Altogether, we still have much to learn about SCD in ESRD. It is clear that it will take different strategies to curtail SCD. Lastly, it will also be important to start including patients with CKD and ESRD in clinical trials so we can start to achieve a degree of evidence when seeing patients with what we think are risk factors for SCD.

Acute Coronary Syndrome in ESRD

This matchup couldn’t be more similar—definitely a knock down drag out. ACS, just as SCD, is just a completely different phenomenon in patients with diminished kidney function (CKD and ESRD) than in the general population.

To be fair, the discrete ruptured plaque in an isolated stenotic vessel still occurs in this population, but this is far less common than in the general population. The pathophysiology and thus the clinical presentation differ, not to mention the risk of restenosis, bleeding, or the obligatory AKI event after contrast exposure in CKD. Acute coronary syndrome might need a name change to acute coronary syndromeCKD.

First, let's tackle the clinical presentation of ACS. Patients with diminished kidney function present differently than what is typically seen. ACS represents a spectrum of syndromes from unstable angina (UA) to non-ST-elevation myocardial infarction (NSTEMI) to ST-elevation myocardial infarction (STEMI). So, how are they different?

First, patients with CKD are less likely to have:

typical angina symptoms

EKG changes (ST elevation or depression), Q waves, LBBB

Secondly, patients with CKD are more likely to have:

Hospital admissions with alternate diagnoses

HF symptoms

The diagnosis of ACS becomes even more confusing when you factor in alterations seen in serum troponin levels. Troponin levels have become ubiquitous in the diagnosis of ACS. Troponin issues in CKD was a recent topic of #NephJC. Case in point: the mere presence of a slightly elevated serum troponin level portends to worse cardiovascular outcomes in patients with advanced CKD or ESRD. The delta change (from baseline level) in troponin is more sensitive for AMI than the absolute level.

What is different in patients with CKD? Why this different presentation and accelerated phenotype?

Several theories have emerged. Patients with CKD tend to have a higher burden of multivessel disease with complicated anatomy (longer and more tapered stenoses). The diseased vessels typically have more medial calcification (instead of intimal fibroatheromatous plaque). The traditional risk factors like LDL cholesterol, tobacco use, and family history are weaker associations in CKD despite the higher burden.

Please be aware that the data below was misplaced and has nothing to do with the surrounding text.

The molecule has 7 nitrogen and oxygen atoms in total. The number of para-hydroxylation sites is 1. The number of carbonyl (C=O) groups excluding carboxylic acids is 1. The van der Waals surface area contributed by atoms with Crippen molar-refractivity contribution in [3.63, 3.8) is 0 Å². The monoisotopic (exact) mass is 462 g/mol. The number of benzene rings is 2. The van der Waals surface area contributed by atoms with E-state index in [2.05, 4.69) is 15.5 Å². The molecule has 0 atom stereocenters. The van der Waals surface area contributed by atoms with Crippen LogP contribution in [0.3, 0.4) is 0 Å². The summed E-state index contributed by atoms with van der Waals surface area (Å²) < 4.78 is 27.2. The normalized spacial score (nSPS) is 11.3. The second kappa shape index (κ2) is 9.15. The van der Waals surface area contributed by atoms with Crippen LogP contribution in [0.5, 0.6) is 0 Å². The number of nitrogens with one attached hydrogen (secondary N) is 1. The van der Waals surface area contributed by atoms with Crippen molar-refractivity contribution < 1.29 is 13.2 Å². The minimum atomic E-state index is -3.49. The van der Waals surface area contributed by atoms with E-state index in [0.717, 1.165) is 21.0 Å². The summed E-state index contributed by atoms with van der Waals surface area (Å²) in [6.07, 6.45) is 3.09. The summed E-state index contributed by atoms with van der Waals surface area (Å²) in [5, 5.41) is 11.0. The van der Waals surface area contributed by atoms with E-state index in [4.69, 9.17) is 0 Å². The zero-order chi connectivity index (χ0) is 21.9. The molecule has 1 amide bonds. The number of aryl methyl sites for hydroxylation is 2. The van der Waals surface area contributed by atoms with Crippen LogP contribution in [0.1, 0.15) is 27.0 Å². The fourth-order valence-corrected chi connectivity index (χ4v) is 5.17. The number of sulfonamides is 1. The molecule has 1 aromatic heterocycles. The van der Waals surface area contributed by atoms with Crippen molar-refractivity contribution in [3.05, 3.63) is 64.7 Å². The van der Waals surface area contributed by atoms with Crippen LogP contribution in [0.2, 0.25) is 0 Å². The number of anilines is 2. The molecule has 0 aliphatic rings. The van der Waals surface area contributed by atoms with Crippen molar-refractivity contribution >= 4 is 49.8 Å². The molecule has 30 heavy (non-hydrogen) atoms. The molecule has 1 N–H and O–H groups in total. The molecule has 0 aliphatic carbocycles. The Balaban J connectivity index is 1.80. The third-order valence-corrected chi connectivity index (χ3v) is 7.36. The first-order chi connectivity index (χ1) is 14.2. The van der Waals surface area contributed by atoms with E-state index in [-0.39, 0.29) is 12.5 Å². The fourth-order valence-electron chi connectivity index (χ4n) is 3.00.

Postulated pathophysiological reasons are:

chronic inflammation

less nitric oxide availability

chronic oxidative stress

phosphate retention

secondary hyperparathyroidism

elevated FGF-23

intravascular calcium phosphate crystallization

uremia-related metabolic exposures

Even after the diagnosis is made, the treatment of ACS in CKD remains a poorly studied area. Even worse are studies that show that patients with CKD receive suboptimal care compared with patients who have normal kidney function (however, evidence from clinical trials are lacking to truly say these are "evidence based," as CKD is a typical exclusion criteria).

Studies have shown that patients with CKD are less likely to receive:

reperfusion therapy in NSTEMI

coronary angiography in ACS

beta-blockers, ACEi, statins in AMI

Just as with AICD trials for primary prevention of SCD, ACS treatment trials typically excluded patients with advanced kidney failure. For instance, the NORDISTEMI trial (looking at percutaneous intervention [PCI] after thrombolysis) excluded patients with creatinine > 2.8, and the TACTIC-TIMI-18 Trial (looking at PCI in NSTEMI) excluded patients with a creatinine > 2.5. What are we to do? A systematic review published in 2009 reported that patients receiving an early invasive strategy for UA/NSTEMI fared better in CKD.

What about coronary artery bypass grafting (CABG) in CKD/ESRD? Only observational studies looking at PCI vs CABG have been performed in patients with advanced CKD or ESRD. A meta-analysis published in European Journal of Internal Medicine in 2013 looking at 28 retrospective studies showed that patients with CKD fared better with CABG compared with PCI. However, this sort of analysis is fraught with problems. It is conceivable that only the "healthier" patients were referred for CABG, thus leading to bias in these studies.

Where do we go from here? We need to start including patients with kidney failure in clinical trials, for one. We need to start advocating that patients with diminished kidney function receive the same attention as any other patient. We also need to widen our differential diagnosis when seeing patients present with fatigue, shortness of breath, and consider ACS.

ACS vs SCD will be a tough matchup. Both are serious contenders to go far in NephMadness. However, we still have a lot to learn about each of them.